Our trip to Cleveland was to catch up with George’s old friend, but Doug has also agreed to write the foreword to my obsessive-compulsive disorder (OCD) memoir, You’re Not a Murderer: You Just Have OCD. I was interested to hear his thoughts, and wow, did he have them. Doug serves on the Board of Trustees of the Ohio chapter of the National Alliance on Mental Illness (NAMI), helps to coordinate a crisis intervention team (CIT), and gives suicide prevention talks.
He mentioned that the CIT course involves the teaching of first responders by people with experience working with individuals with mental illness, and role players with similar experience who act the part of the person in crisis so that police officers and other first responders can practice their enhanced skills of verbal de-escalation. Doug told me he wants the responders to have empathy and understand that, when called to the residence of a person in a mental health crisis, “Although you are just now encountering this individual, you must remember that the family has been dealing with this person day in and day out for years, perhaps decades. When they call for help, your skills will benefit your dealings with them and their loved one, and you and they will have a safe encounter.” Indeed, I grew up, for a time, in a home with someone who had mental illness and know just how fragile these encounters can be.
Doug and I also talked about Harm OCD, and we discussed my concern over individuals with Harm OCD not understanding that what they have is a form of OCD and not a sign that they are bad or someone who should not exist. I told him how concerned I was that many people have taken their lives due to Harm OCD and never said a word because of the shame associated with their intrusive thoughts. We talked at length about how the newer generations are so much more open about letting each other know if they are on meds or need help, yet there are still many places where competition and pressure on students, and in the workplace, is so great, that mental health crises are common.
Doug mentioned med schools, for example, where he gives suicide prevention talks. He speaks to students about the need to have honest dialogs about how they are feeling. He said that he looks at the crowd of students and says “All of you will be around doctors and other clinicians daily the rest of your lives. Shame on you if you cannot ask for help for mental health or substance use issues. You need to help remove the stigma, not promote it. Be honest with each other when a colleague asks how you feel or when someone attempts to tell you how they feel. You have to be willing to have honest dialog about these concerns if you are ever going to help others, the very reason you likely want to be a physician.” He goes on to talk honestly with them about the rate of suicide among health professionals and perhaps in some professions that people might not think of, such as dentistry and veterinary medicine.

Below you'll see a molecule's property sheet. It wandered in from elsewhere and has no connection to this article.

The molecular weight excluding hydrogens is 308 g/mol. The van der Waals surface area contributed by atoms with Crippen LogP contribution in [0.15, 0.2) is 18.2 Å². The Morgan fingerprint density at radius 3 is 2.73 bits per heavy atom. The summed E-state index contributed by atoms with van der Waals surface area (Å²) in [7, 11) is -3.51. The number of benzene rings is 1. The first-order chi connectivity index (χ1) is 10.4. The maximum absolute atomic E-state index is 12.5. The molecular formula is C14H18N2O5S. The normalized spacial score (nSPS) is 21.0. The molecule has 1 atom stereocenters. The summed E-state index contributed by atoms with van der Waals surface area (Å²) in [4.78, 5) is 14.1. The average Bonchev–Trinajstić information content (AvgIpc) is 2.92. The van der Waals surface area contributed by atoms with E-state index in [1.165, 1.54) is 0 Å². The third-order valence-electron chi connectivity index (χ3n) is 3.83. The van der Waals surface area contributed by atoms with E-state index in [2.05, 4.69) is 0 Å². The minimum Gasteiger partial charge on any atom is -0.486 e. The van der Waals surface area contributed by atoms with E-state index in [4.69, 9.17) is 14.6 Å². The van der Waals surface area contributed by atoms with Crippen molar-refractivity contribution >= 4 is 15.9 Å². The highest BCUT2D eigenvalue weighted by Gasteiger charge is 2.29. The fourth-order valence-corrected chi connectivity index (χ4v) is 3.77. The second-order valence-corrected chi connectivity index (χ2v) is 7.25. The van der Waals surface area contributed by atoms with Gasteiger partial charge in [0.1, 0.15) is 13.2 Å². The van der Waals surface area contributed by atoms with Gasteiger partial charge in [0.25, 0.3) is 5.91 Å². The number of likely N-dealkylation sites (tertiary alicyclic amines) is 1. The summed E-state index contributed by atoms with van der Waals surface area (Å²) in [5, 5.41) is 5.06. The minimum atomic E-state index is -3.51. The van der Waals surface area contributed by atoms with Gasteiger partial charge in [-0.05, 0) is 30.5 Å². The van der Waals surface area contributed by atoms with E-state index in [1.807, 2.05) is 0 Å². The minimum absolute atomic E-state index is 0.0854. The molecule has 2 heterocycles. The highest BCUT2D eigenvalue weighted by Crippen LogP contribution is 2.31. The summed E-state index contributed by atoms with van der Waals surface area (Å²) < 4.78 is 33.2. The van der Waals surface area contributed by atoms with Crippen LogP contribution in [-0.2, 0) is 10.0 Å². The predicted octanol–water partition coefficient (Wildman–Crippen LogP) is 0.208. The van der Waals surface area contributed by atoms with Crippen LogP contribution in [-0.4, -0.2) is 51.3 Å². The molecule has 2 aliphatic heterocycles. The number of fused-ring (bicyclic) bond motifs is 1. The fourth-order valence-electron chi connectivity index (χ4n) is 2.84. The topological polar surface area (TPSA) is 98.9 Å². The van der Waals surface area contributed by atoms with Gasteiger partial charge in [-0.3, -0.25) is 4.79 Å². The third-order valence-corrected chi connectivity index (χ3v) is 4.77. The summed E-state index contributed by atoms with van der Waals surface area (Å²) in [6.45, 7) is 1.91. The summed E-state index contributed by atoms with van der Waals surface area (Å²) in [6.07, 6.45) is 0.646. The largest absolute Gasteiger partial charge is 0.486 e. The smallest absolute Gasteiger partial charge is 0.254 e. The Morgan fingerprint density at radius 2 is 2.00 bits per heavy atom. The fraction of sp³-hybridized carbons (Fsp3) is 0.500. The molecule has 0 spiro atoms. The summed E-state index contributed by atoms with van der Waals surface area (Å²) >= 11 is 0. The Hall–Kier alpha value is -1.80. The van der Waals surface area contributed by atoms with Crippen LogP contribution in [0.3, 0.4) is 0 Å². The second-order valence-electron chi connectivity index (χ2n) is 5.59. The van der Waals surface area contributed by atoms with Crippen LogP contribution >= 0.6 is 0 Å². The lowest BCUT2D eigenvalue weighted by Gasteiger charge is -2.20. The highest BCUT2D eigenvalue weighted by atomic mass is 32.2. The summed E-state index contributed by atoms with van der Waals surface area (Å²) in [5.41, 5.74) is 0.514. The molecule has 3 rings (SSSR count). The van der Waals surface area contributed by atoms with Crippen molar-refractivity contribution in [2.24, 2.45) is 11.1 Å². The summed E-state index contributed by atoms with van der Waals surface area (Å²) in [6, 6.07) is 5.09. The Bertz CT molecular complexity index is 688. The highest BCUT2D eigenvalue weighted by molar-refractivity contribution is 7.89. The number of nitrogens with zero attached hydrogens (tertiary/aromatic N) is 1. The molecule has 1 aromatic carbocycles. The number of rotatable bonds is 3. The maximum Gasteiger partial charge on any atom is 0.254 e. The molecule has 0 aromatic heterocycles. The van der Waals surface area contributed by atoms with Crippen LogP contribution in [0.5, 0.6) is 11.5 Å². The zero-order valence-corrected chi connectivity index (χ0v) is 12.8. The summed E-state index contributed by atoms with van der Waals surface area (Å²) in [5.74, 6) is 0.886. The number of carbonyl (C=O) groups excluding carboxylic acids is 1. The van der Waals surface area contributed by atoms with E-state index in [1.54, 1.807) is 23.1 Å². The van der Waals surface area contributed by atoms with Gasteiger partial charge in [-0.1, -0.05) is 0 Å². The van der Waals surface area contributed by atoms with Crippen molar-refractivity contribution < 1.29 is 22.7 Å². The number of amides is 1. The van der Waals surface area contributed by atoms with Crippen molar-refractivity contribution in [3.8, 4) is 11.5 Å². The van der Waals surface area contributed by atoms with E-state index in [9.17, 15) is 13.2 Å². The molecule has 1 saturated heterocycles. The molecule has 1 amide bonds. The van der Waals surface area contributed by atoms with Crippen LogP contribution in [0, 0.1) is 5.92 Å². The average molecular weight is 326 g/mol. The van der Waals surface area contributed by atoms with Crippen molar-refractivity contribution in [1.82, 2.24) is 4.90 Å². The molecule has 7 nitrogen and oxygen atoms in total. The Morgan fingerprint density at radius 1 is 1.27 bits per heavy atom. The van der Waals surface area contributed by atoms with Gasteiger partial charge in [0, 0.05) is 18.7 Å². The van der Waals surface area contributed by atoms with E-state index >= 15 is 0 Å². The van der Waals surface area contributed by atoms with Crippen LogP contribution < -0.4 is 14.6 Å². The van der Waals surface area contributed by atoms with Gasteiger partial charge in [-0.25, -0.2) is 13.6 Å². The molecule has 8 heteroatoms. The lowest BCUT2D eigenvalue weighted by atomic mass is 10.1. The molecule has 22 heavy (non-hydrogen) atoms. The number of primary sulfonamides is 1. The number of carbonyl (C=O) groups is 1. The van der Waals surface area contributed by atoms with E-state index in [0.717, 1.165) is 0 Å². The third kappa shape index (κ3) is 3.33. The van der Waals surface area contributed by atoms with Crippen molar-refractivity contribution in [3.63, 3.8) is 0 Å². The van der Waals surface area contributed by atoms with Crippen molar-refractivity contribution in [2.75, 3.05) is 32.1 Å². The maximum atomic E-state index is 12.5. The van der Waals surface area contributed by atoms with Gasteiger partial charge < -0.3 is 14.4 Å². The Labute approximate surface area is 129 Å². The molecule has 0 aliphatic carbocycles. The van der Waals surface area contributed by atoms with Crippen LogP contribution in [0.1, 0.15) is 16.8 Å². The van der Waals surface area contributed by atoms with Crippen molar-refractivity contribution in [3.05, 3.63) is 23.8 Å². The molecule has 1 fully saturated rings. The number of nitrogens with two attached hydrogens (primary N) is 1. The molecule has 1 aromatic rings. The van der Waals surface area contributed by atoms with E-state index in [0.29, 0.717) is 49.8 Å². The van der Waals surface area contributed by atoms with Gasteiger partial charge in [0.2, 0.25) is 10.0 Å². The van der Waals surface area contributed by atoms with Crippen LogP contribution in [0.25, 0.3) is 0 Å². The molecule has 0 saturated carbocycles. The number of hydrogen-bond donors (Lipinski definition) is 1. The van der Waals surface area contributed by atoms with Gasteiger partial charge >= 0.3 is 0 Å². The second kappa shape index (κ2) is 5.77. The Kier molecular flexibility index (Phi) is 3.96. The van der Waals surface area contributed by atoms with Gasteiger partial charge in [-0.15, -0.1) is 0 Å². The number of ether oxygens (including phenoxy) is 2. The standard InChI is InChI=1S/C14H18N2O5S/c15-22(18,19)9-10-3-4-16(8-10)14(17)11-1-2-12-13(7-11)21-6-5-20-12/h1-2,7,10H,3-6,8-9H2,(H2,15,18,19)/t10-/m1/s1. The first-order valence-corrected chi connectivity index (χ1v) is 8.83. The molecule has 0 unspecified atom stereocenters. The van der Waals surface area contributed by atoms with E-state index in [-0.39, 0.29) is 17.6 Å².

My husband, George, was there with us, listening and nodding as he knows this scenario all too well. His ex-wife took her life not long after their divorce. She seemed to be doing much better; he thought she was on the other side of her illness until the police knocked on his door one morning, changing everything.
In my own life, I remember the fear I experienced when my daughter with Harm OCD looked up at me with tears streaming down her face and said, “If the images I see in my head are true”—intrusive thoughts of Harm OCD—”then I don’t deserve to live.” She is now living a rich, stable, full life, thanks to good mental health care.
Now, more than ever, we need good mental health professionals like Doug, willing to show up as he does, in med schools, in front of police officers, paramedics, and even the legislature, for that matter, to inform, educate, and remove the stigma until we’re no longer whispering about this stuff while our loved one circles the damn drain in total silence. It’s time to set aside pride, shame, ego, or selfishness and speak up and out.